The Ultimate Guide to Home Security for Apartments
A home burglary occurs every 26 seconds in the United States, with every burglary leading to an average dollar loss of $2,799. Many Americans fear a home break-in, as it can lead to regularly questioning the safety of their home.
It’s another issue for renters. Anyone renting an apartment already has one major concern: maintaining the condition of their apartment—while living there—to guarantee they receive their security deposit upon moving out. Moreover, they don’t have the sort of protection that homeowners have: They can’t make modifications as they wish, improving home security with updates as desired or needed.
Renter’s insurance can be a protection for the renter, old or young, but it’s a protection in the event of a robbery, fire, flood, etc. On top of that, you have to file a claim in the event of damage or robbery—and who knows how well your insurance company will pay in the event of theft?
Your best option is to be prepared and to take measures to guarantee your apartment is protected against a break-in. For some renters, that can involve installing another deadbolt lock on their door; for others, it might include placing a doorbell camera at the front door.
The ultimate form of apartment security involves an approach developed around preparation—you want to have your home secured before a thief considers breaking in. Here are the major things you need to consider before and after moving in.
Before You Move In
Look at your building’s maintenance.
Before you sign a lease on an apartment, consider how the building it is contained within is maintained. That includes landscaping, exterior painting, outdoor and indoor lighting, entrance ways, mailroom security, and more. For instance, do you need a key to get into the building? Do you need a separate key to access the mailroom? Is there sufficient lighting out by the trash bins for late-night and early-morning safety? What does the lighting look like in the hallways?
These are all important things to look for, helping you determine whether the surrounding property is safe enough to move into in the first place. Furthermore, look into safety statistics for the area, too. This will help you determine what crime statistics—violent assaults and robberies—look like to know whether moving in is a good idea.
Ask your landlord for a new front door lock.
You should always ask your landlord to update the locks of your apartment. Why? Because you never know if the last tenant made a copy of their key before leaving. If you’re looking to make a serious upgrade, consider asking them to install a deadbolt alongside the main lock. They act as an extra bit of security that will make breaking into your apartment much harder than a single old lock.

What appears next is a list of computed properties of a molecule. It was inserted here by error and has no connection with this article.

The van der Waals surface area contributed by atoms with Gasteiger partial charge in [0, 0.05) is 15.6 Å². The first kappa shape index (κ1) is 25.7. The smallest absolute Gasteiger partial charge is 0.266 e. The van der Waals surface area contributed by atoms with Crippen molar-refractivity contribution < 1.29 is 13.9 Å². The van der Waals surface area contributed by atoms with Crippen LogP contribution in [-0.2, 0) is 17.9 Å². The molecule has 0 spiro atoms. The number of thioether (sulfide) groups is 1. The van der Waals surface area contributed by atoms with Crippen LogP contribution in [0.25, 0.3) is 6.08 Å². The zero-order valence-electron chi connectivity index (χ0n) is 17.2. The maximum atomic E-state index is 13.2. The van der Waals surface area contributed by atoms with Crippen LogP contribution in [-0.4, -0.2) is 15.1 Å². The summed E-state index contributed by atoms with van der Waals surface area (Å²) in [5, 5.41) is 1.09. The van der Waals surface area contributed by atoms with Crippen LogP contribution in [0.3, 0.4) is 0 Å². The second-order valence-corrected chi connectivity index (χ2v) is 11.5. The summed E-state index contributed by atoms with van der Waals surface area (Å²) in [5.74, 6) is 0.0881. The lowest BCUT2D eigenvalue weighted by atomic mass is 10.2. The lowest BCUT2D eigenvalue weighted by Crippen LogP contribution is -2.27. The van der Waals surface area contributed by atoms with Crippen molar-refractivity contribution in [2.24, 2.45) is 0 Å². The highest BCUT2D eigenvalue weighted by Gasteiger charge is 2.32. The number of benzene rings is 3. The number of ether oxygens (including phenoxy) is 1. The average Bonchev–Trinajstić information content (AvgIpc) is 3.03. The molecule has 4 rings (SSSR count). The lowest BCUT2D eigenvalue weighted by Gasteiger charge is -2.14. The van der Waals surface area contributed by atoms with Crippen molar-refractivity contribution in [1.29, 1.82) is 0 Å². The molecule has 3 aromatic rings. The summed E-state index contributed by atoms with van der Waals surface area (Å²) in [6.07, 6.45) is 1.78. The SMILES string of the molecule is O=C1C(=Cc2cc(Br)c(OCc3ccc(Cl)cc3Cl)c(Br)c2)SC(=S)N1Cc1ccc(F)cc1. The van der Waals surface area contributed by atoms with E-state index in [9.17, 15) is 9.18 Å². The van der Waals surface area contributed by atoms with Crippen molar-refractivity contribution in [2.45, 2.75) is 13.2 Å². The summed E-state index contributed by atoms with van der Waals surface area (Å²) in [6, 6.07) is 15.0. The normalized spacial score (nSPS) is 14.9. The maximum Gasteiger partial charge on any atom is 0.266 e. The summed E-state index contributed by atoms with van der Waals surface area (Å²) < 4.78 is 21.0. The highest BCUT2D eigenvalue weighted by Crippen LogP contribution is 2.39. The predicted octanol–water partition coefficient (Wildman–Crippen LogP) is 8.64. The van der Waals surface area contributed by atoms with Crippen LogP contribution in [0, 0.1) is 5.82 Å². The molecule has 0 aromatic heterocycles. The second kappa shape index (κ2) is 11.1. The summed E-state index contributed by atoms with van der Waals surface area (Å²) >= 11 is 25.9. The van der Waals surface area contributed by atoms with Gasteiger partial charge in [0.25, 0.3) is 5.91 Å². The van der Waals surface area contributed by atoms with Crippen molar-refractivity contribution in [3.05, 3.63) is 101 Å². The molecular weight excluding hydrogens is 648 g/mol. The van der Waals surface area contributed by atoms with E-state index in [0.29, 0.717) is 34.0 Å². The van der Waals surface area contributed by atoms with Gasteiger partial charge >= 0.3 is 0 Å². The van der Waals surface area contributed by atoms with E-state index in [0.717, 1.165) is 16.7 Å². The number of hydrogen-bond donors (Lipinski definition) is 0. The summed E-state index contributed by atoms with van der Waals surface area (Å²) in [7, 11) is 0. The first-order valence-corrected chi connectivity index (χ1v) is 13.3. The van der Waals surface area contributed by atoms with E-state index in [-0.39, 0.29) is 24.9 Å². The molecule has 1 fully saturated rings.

Inspect your windows.
How are the existing windows in your apartment? If the molding is worn out or the locks are broken/unaligned, immediately ask for them to be replaced. While your landlord is bound to be finicky about spending money on the property, you need to sell it as a form of financial security—for the two of you.
Also consider purchasing some other upgrades, such as a window contact alarm: a high-decibel device that will emit a piercing screech when activated by a window being opened. The noise alone is sure to cause a thief to go running.
Once You Move In
Get renter’s insurance.
As mentioned at the beginning, make sure you get renter’s insurance. It tends to be cheap when bundled with an existing auto insurance policy, and it’s well worth the extra cost. The policy will protect your possessions against burglary, water damage, fire, vandalism, someone being injured within your apartment, and more. While it won’t protect your apartment against a break-in, it will protect you after the fact.
Protect your windows.
One of the first ways that burglars scope out apartments is through their windows—it’s the literal embodiment of “window shopping.” If they’re not already installed, put some blinds, shades, or drapes over your windows.
This is a simple way to shut out intruders while improving your privacy, making sure that others cannot see what you’re doing or the items you have indoors. Don’t let others peep in on what you’re doing throughout the day or at night. Put up a blind and increase your privacy and personal security.
Secure your door.
Securing your front door is essential for anyone living in an apartment—it’s likely the only thing keeping people out of your apartment. Looking to change this? A door jammer does just that. Acting as a heavy, immovable doorstop by applying vertical force on the door, a door jammer will be easily installed and just as easily removed in the event of an emergency, allowing you to increase apartment security thanks to this small device.
Buy a home safe.
Looking to protect your most valuable items at all times? A home safe can do just that. Fireproof for up to two hours and featuring a dual dial lock, the Hollon 310D safe is a simple way to protect your most valuable possessions. Jewelry, family heirlooms, a firearm, your birth certificate, and your social security card: A home safe can protect your items against untrustworthy guests, robbers, and more.
Get a small spy camera.
Living in an apartment means most of your possessions are stored in a small space, making them easy to collect and steal with ease. Moreover, it leaves little space to wander around, meaning that a watchful eye can accurately capture any nefarious activities going on. A well-placed wireless security camera can improve your home security, whether you’re trying to watch over your home while you’re away, checking in on your cat while you’re at work, or wanting to capture footage of a robber if a break-in occurs.
Most modern cameras allow you to readily check in with your smartphone through an app, meaning you can capture footage and watch a livestream of captured footage at any time of day.
Purchase an apartment home security system.